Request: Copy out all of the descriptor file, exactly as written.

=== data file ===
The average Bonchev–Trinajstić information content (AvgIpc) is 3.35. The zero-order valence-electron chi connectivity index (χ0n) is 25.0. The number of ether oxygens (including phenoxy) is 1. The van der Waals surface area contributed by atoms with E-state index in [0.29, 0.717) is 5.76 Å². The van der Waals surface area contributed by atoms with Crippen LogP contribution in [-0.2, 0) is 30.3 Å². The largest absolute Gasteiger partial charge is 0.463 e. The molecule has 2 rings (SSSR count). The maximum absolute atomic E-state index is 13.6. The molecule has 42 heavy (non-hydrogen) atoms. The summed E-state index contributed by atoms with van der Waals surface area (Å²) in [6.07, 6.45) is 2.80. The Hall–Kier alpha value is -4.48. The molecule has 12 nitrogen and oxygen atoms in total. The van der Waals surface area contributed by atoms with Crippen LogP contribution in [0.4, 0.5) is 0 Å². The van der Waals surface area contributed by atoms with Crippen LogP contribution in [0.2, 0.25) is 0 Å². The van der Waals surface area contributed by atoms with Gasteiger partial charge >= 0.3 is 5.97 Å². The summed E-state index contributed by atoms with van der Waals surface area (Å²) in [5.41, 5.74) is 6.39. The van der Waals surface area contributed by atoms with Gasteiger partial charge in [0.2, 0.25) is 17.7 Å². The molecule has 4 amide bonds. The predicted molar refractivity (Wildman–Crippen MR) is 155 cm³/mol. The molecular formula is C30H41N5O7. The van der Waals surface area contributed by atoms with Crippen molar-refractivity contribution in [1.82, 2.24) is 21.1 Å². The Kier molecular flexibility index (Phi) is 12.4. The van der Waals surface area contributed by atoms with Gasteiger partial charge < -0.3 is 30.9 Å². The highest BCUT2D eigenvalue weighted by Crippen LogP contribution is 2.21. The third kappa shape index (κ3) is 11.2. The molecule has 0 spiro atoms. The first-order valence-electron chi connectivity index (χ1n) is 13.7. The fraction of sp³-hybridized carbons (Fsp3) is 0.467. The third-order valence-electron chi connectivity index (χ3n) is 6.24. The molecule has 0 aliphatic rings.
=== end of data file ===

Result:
The average Bonchev–Trinajstić information content (AvgIpc) is 3.35. The zero-order valence-electron chi connectivity index (χ0n) is 25.0. The number of ether oxygens (including phenoxy) is 1. The van der Waals surface area contributed by atoms with E-state index in [0.29, 0.717) is 5.76 Å². The van der Waals surface area contributed by atoms with Crippen LogP contribution in [-0.2, 0) is 30.3 Å². The largest absolute Gasteiger partial charge is 0.463 e. The molecule has 2 rings (SSSR count). The maximum absolute atomic E-state index is 13.6. The molecule has 42 heavy (non-hydrogen) atoms. The summed E-state index contributed by atoms with van der Waals surface area (Å²) in [6.07, 6.45) is 2.80. The Hall–Kier alpha value is -4.48. The molecule has 12 nitrogen and oxygen atoms in total. The van der Waals surface area contributed by atoms with Crippen LogP contribution in [0.4, 0.5) is 0 Å². The van der Waals surface area contributed by atoms with Crippen LogP contribution in [0.2, 0.25) is 0 Å². The van der Waals surface area contributed by atoms with Gasteiger partial charge >= 0.3 is 5.97 Å². The summed E-state index contributed by atoms with van der Waals surface area (Å²) in [5.41, 5.74) is 6.39. The van der Waals surface area contributed by atoms with Gasteiger partial charge in [0.2, 0.25) is 17.7 Å². The molecule has 4 amide bonds. The predicted molar refractivity (Wildman–Crippen MR) is 155 cm³/mol. The molecular formula is C30H41N5O7. The van der Waals surface area contributed by atoms with Crippen molar-refractivity contribution in [1.82, 2.24) is 21.1 Å². The Kier molecular flexibility index (Phi) is 12.4. The van der Waals surface area contributed by atoms with Gasteiger partial charge < -0.3 is 30.9 Å². The highest BCUT2D eigenvalue weighted by Crippen LogP contribution is 2.21. The third kappa shape index (κ3) is 11.2. The molecule has 0 spiro atoms. The first-order valence-electron chi connectivity index (χ1n) is 13.7. The fraction of sp³-hybridized carbons (Fsp3) is 0.467. The third-order valence-electron chi connectivity index (χ3n) is 6.24. The molecule has 0 aliphatic rings.